RSPB Worried About Mysteriously Disappearing Hen Harriers

Five Massive RSPB Achievements Over The Last Decade

Police are investigating the disappearance of a rare bird of prey and treating it as suspicious. It is believed that the male hen harrier is dead after its satellite tag ceased transmitting a signal in Wiltshire. The chick which has been named Vulcan was one of five that hatched in Northumberland last year that the RSPB tagged. This is the eleventh sudden disappearance of a satellite-tagged hen harrier since last summer RSPB says.

Disappearance is baffling

RSPB says it tracked the movements of the young bird as it made its way from Northumberland down to the Peak District. However, at the start of the year the tag just stopped transmitting South of Calstone Wellington. What is baffling is that neither the remains of the protected birds or any damaged tags have been found. A spokesperson for RSPB’s Hen Harrier LIFE project said Vulcan’s tag had been working just fine, so for it to suddenly cease transmission makes the charity very suspicious that something untoward has happened to him.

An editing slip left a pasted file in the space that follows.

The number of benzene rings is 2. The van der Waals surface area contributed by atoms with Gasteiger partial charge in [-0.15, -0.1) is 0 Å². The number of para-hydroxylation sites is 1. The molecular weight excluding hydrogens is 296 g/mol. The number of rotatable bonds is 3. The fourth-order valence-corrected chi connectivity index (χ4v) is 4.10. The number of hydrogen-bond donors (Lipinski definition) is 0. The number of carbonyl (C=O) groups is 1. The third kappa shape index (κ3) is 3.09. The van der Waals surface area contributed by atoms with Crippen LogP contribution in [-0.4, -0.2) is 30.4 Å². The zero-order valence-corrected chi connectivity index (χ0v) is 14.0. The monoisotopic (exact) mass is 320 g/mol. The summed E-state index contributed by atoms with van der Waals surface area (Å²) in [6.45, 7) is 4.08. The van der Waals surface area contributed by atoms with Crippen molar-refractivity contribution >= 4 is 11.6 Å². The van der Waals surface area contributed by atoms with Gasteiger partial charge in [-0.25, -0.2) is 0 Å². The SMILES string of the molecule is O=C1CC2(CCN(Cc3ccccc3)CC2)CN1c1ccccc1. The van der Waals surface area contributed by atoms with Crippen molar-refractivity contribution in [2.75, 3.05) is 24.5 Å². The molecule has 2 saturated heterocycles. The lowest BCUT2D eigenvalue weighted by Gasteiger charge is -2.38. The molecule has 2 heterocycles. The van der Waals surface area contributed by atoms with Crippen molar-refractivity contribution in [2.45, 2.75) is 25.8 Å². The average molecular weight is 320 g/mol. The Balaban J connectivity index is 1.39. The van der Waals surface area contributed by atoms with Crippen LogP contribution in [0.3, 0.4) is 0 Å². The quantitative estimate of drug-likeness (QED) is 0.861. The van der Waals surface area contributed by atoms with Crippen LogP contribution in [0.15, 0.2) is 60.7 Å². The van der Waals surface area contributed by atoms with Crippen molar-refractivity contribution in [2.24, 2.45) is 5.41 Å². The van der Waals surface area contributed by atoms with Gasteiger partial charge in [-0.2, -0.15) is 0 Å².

Rare species of bird

The hen harrier is one of the rarest species of birds in the UK and under the Wildlife and Countryside Act of 1981 are protected by law. Unfortunately, they are also the most intensely hunted species of all of UK birds of prey largely because of the threat they pose to free-range fowl and game birds. A spokesperson for the Wiltshire Police said the rural crime team is partnering with the RSPB to try and determine the circumstances.

Hen harrier persecution needs to end

The spokesperson adds that there is no trace of the bird does raise some valid concerns about what happened to it. Gareth Cunningham another spokesperson from the RSPB says the suspicious disappearance of Vulcan is serious cause for concern of the safety of any planned reintroduction of this magnificent species. RSPB says it believes deeply in ending the persecution of hen harriers in order to restore the species population in the UK.